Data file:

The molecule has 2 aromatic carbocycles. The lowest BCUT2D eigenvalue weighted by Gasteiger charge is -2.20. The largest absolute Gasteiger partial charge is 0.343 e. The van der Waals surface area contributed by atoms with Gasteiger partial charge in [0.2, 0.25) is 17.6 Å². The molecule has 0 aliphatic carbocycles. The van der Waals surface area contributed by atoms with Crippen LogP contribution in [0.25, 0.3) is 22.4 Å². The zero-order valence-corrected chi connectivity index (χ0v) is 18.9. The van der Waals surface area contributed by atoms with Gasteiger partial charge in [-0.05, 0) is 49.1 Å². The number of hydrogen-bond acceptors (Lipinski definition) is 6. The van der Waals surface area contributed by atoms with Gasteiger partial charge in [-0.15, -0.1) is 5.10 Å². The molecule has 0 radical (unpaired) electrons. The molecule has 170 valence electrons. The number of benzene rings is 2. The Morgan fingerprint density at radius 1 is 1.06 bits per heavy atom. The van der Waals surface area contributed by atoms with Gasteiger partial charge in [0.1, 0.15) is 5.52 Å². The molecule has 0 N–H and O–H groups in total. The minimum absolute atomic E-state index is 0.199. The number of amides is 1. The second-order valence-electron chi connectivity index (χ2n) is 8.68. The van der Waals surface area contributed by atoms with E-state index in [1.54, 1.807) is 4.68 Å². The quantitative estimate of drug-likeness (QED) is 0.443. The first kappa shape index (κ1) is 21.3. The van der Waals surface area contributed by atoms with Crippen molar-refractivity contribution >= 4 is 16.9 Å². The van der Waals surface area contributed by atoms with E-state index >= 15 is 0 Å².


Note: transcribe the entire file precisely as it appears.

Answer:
The molecule has 2 aromatic carbocycles. The lowest BCUT2D eigenvalue weighted by Gasteiger charge is -2.20. The largest absolute Gasteiger partial charge is 0.343 e. The van der Waals surface area contributed by atoms with Gasteiger partial charge in [0.2, 0.25) is 17.6 Å². The molecule has 0 aliphatic carbocycles. The van der Waals surface area contributed by atoms with Crippen LogP contribution in [0.25, 0.3) is 22.4 Å². The zero-order valence-corrected chi connectivity index (χ0v) is 18.9. The van der Waals surface area contributed by atoms with Gasteiger partial charge in [-0.05, 0) is 49.1 Å². The number of hydrogen-bond acceptors (Lipinski definition) is 6. The van der Waals surface area contributed by atoms with Gasteiger partial charge in [-0.15, -0.1) is 5.10 Å². The molecule has 0 radical (unpaired) electrons. The molecule has 170 valence electrons. The number of benzene rings is 2. The Morgan fingerprint density at radius 1 is 1.06 bits per heavy atom. The van der Waals surface area contributed by atoms with Gasteiger partial charge in [0.1, 0.15) is 5.52 Å². The molecule has 0 N–H and O–H groups in total. The minimum absolute atomic E-state index is 0.199. The number of amides is 1. The second-order valence-electron chi connectivity index (χ2n) is 8.68. The van der Waals surface area contributed by atoms with E-state index in [1.54, 1.807) is 4.68 Å². The quantitative estimate of drug-likeness (QED) is 0.443. The first kappa shape index (κ1) is 21.3. The van der Waals surface area contributed by atoms with Crippen molar-refractivity contribution >= 4 is 16.9 Å². The van der Waals surface area contributed by atoms with E-state index >= 15 is 0 Å².